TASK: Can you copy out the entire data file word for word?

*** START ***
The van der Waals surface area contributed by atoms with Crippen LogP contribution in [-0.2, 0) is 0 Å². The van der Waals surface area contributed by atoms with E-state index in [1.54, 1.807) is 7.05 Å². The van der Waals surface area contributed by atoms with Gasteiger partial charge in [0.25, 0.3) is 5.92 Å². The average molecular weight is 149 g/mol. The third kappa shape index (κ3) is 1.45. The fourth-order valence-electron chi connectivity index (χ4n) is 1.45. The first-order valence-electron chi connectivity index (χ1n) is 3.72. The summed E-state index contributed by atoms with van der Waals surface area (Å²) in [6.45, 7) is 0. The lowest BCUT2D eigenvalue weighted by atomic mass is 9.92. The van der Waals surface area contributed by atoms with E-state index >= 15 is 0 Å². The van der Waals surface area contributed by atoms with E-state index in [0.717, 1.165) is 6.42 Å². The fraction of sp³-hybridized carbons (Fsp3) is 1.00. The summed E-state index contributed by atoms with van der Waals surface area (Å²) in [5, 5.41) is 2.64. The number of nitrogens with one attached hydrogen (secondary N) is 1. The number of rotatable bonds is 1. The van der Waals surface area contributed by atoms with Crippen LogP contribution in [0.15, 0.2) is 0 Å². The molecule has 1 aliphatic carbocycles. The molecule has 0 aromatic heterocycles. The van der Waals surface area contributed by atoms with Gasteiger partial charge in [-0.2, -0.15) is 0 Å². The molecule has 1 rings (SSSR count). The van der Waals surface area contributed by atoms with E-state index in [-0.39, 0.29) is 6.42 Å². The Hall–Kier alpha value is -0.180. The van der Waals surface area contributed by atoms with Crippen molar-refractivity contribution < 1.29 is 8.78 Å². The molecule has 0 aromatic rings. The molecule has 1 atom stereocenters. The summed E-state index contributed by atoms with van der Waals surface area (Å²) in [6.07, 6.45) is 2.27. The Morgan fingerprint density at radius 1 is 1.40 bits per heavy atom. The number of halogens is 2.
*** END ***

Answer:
The van der Waals surface area contributed by atoms with Crippen LogP contribution in [-0.2, 0) is 0 Å². The van der Waals surface area contributed by atoms with E-state index in [1.54, 1.807) is 7.05 Å². The van der Waals surface area contributed by atoms with Gasteiger partial charge in [0.25, 0.3) is 5.92 Å². The average molecular weight is 149 g/mol. The third kappa shape index (κ3) is 1.45. The fourth-order valence-electron chi connectivity index (χ4n) is 1.45. The first-order valence-electron chi connectivity index (χ1n) is 3.72. The summed E-state index contributed by atoms with van der Waals surface area (Å²) in [6.45, 7) is 0. The lowest BCUT2D eigenvalue weighted by atomic mass is 9.92. The van der Waals surface area contributed by atoms with E-state index >= 15 is 0 Å². The van der Waals surface area contributed by atoms with E-state index in [0.717, 1.165) is 6.42 Å². The fraction of sp³-hybridized carbons (Fsp3) is 1.00. The summed E-state index contributed by atoms with van der Waals surface area (Å²) in [5, 5.41) is 2.64. The number of nitrogens with one attached hydrogen (secondary N) is 1. The number of rotatable bonds is 1. The van der Waals surface area contributed by atoms with Crippen LogP contribution in [0.15, 0.2) is 0 Å². The molecule has 1 aliphatic carbocycles. The molecule has 0 aromatic heterocycles. The van der Waals surface area contributed by atoms with Gasteiger partial charge in [-0.2, -0.15) is 0 Å². The molecule has 1 rings (SSSR count). The van der Waals surface area contributed by atoms with E-state index in [-0.39, 0.29) is 6.42 Å². The Hall–Kier alpha value is -0.180. The van der Waals surface area contributed by atoms with Crippen molar-refractivity contribution < 1.29 is 8.78 Å². The molecule has 0 aromatic rings. The molecule has 1 atom stereocenters. The summed E-state index contributed by atoms with van der Waals surface area (Å²) in [6.07, 6.45) is 2.27. The Morgan fingerprint density at radius 1 is 1.40 bits per heavy atom. The number of halogens is 2.